The on-deck galley has everything the nautical chef needs to feed a hungry crew, including a refrigerated drawer, a freezer, an electric grill, and sink. The sink and grill are set in a solid surface countertop. A trash drawer rolls out of the middle of the galley, right where it’s needed.
For more fishing-centric use, there is an optional tackle center/bait station to replace the cockpit galley. Fountain offers lots of other fishing enhancements.
43NX Fishing Options
• 6 additional rod holders
• GS 280 outriggers
• Carbon 20' - GS 380 outriggers
• 2 electric reel outlets
• Dual livewell transom - in lieu of rear seat
• Starboard livewell/bow cooler
• Port livewell/bow cooler
• B175L transducer
• R599C transducer
The sturdy fiberglass hardtop with overhead storage box covers the whole console area including helm seating and optional cockpit galley. The top is wired with courtesy lights and bow and stern spreader lights.
Helm seating features triple flip-up bolster seats with adjustable arm rests.
Below the console, angled footrests make longer voyages easier on the feet and legs.
The carbon panel dash with LED push-button switches provides a next-generation look for the Triple Simrad - 16" NSS EVO3 displays that include radar and Broadband Sonar Module with Chirp Technology. 4G Broadband-capability comes standard. Notice how the electrical switches are spread across the console rather than being configured in a cluster.
The space below the multi-function displays holds a complete collection of controls and displays without appearing cluttered. VesselView 703 and Merc digital throttle and shift (DTS) are located adjacent to the Sea Star Steering Wheel that thoughtfully includes a steering knob. The RS35 autopilot, VHF radio controls, indicator and controls for the Merc 380 K Plane high performance trim tabs are all mounted in the same panel along with the audio system.
Standard Equipment Audio Entertainment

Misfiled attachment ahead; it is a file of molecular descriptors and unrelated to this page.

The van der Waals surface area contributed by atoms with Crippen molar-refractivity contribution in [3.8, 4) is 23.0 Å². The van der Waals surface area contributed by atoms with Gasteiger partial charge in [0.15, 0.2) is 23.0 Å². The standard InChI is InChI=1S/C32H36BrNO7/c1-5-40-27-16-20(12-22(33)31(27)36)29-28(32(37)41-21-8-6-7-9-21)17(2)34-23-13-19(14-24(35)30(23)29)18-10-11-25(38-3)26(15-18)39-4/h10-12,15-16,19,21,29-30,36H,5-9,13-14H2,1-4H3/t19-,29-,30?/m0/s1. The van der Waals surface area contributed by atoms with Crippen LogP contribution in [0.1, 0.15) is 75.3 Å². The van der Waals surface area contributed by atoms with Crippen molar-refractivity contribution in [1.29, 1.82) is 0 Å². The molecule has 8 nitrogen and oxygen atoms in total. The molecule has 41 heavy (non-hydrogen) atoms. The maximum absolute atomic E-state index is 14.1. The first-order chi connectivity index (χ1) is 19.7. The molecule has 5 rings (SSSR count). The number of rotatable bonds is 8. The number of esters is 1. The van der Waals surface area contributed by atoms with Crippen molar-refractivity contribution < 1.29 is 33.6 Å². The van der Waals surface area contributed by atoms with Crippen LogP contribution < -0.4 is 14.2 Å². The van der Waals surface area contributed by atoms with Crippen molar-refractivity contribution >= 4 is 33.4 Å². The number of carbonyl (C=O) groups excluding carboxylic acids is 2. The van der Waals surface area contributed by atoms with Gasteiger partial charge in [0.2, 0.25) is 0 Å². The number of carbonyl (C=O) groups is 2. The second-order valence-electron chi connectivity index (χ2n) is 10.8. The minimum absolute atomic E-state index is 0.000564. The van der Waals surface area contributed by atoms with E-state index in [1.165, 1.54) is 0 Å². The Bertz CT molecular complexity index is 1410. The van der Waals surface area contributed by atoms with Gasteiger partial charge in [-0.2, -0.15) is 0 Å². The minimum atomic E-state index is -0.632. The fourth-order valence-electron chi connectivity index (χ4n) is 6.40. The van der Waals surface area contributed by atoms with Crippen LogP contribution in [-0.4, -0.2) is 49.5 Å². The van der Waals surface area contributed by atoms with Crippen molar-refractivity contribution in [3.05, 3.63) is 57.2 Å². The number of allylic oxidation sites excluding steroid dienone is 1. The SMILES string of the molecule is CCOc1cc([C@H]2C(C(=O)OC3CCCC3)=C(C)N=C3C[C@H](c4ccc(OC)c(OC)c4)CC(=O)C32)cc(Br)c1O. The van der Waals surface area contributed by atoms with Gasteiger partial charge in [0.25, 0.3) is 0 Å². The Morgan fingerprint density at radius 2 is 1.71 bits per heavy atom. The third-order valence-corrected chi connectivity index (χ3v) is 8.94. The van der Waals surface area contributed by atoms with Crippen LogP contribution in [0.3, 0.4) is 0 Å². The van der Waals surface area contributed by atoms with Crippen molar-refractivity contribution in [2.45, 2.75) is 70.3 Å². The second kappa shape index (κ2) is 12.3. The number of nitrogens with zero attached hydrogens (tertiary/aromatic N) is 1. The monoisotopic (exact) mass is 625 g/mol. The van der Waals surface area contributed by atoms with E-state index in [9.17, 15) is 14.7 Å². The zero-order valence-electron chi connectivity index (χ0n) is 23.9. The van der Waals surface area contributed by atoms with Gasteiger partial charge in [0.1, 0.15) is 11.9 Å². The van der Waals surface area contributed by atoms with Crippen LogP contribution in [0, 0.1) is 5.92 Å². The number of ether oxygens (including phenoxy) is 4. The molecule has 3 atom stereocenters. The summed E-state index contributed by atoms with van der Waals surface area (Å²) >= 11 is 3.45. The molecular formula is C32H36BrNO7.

• Source Unit - MediaMaster MM100s
• Amplifier - 800 Watt, 8 channel marine class D
• Speakers - 10 - M-Series Coaxial, White with LED ring
• Subwoofer - 2 - M Series - 10" - White with LED ring
Moving forward along the starboard side, we see plenty of grab handles including sturdy handholds attached to the hardtop frame. One of the boat’s three fishboxes with overboard discharge is cut into the sole just outside of the cockpit.
The contour of the hull rises above the waterline moving forward. At 26” (66 cm), the bottom of the bolster adjacent to the console is twice as high above the sole as it was in the stern. It meets the top of the 12” (30 cm) wide caprail at 35” (89 cm) above the sole.
The fine upholstery work we’ve seen in the stern and in the bolsters that line the cockpit continues as we enter the bow area. Chaise seating in front of the console is nothing short of elegant, not to mention comfortable. The chaise has headrests, movable armrests, fixed footrests and cup holders.
More comfortable, plush wrap-around seating lines both sides of the bow, with storage below the cushions, and in the sole. Powder-coated bow rails behind the bolsters provide convenient handholds.
Bow seating can easily accommodate six adults. Add the removable table for food and drinks and the bow area becomes the party place for eight people seated comfortably and a few others if a crowd begins to gather.
The new breed of longer, more powerful, luxurious center consoles provides cabin space between the console and the bow. It’s important to remember, everything on deck takes room away from the cabin and everything in the cabin takes space away from the deck.
That said, Fountain did a commendable job, in our opinion, of designing the 43NX to include a center console cabin with a separate head, shower, sink, and vanity.
There is storage below the sink along with a refrigerator. The main electrical panel takes up most of the bulkhead to the left, just inside the companionway. Also on the bottom of the uncovered electrical panel are switches for each of the four engines’ batteries, along with a fifth, house battery switch.
A door just beyond the electrical panel opens into the head. The head includes the toilet, sink, storage, and shower along with ample headroom.
A large berth makes up the forward part of the cabin. Side vent hatches provide light and ventilation.
The Fountain 43NX has a 12’3” (3.73 m) beam and a dry weight of 15,800 lbs. (7,167 kg). With two people onboard and 178 gallons (674 L) of fuel in her 500 gallon (1,893 L) capacity tanks, the test weight of the boat was estimated at 17,288 lbs. (7,842 kg). She was powered by four Mercury Verado Racing engines developing 400-hp each and turning 24” x 15.25” Bravo1 FS, four blade props.
We recorded a top speed of 73.4 mph at 6650 rpm. Best cruise came in at 3500 rpm where she averaged 35.8 mph, burned 35.0 gph or 1.0 mile per gallon for a range of 460 statute miles while still holding back a 10% fuel reserve in her HD Aluminum - 500 gallon (1,893 L), Diurnal, EPA-compliant tank.